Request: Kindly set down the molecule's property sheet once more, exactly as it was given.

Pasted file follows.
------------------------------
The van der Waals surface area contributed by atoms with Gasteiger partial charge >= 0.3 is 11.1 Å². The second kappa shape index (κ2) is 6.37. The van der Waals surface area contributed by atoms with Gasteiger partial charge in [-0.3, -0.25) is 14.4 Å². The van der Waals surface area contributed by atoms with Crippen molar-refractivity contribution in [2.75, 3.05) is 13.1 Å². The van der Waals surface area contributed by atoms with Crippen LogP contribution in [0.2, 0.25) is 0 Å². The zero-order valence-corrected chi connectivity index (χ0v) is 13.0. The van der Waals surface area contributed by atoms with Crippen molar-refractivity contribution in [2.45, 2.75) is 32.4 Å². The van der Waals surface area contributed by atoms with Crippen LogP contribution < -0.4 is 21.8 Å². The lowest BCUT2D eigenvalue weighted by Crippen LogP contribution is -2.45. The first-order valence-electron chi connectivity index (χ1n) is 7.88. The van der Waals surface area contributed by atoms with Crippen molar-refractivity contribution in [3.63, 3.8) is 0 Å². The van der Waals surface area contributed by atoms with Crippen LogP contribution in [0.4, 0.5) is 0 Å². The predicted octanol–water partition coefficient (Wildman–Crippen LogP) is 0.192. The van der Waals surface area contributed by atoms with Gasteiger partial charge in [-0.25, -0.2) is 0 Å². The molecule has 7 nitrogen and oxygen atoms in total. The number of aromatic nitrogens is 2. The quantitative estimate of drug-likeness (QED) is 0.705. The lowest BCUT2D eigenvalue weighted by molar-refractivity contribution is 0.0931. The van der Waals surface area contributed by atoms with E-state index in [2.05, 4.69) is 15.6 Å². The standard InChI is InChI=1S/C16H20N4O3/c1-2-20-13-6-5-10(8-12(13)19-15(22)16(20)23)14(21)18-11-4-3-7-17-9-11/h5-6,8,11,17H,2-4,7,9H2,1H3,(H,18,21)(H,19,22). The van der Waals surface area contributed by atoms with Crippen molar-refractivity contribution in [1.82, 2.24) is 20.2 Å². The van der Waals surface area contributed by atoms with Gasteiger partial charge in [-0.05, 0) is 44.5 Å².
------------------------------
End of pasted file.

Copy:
The van der Waals surface area contributed by atoms with Gasteiger partial charge >= 0.3 is 11.1 Å². The second kappa shape index (κ2) is 6.37. The van der Waals surface area contributed by atoms with Gasteiger partial charge in [-0.3, -0.25) is 14.4 Å². The van der Waals surface area contributed by atoms with Crippen molar-refractivity contribution in [2.75, 3.05) is 13.1 Å². The van der Waals surface area contributed by atoms with Crippen LogP contribution in [0.2, 0.25) is 0 Å². The zero-order valence-corrected chi connectivity index (χ0v) is 13.0. The van der Waals surface area contributed by atoms with Crippen molar-refractivity contribution in [2.45, 2.75) is 32.4 Å². The van der Waals surface area contributed by atoms with Crippen LogP contribution < -0.4 is 21.8 Å². The lowest BCUT2D eigenvalue weighted by Crippen LogP contribution is -2.45. The first-order valence-electron chi connectivity index (χ1n) is 7.88. The van der Waals surface area contributed by atoms with Crippen molar-refractivity contribution in [3.63, 3.8) is 0 Å². The van der Waals surface area contributed by atoms with Crippen LogP contribution in [0.4, 0.5) is 0 Å². The predicted octanol–water partition coefficient (Wildman–Crippen LogP) is 0.192. The van der Waals surface area contributed by atoms with Gasteiger partial charge in [-0.25, -0.2) is 0 Å². The molecule has 7 nitrogen and oxygen atoms in total. The number of aromatic nitrogens is 2. The quantitative estimate of drug-likeness (QED) is 0.705. The lowest BCUT2D eigenvalue weighted by molar-refractivity contribution is 0.0931. The van der Waals surface area contributed by atoms with E-state index in [2.05, 4.69) is 15.6 Å². The standard InChI is InChI=1S/C16H20N4O3/c1-2-20-13-6-5-10(8-12(13)19-15(22)16(20)23)14(21)18-11-4-3-7-17-9-11/h5-6,8,11,17H,2-4,7,9H2,1H3,(H,18,21)(H,19,22). The van der Waals surface area contributed by atoms with Crippen molar-refractivity contribution in [1.82, 2.24) is 20.2 Å². The van der Waals surface area contributed by atoms with Gasteiger partial charge in [-0.05, 0) is 44.5 Å².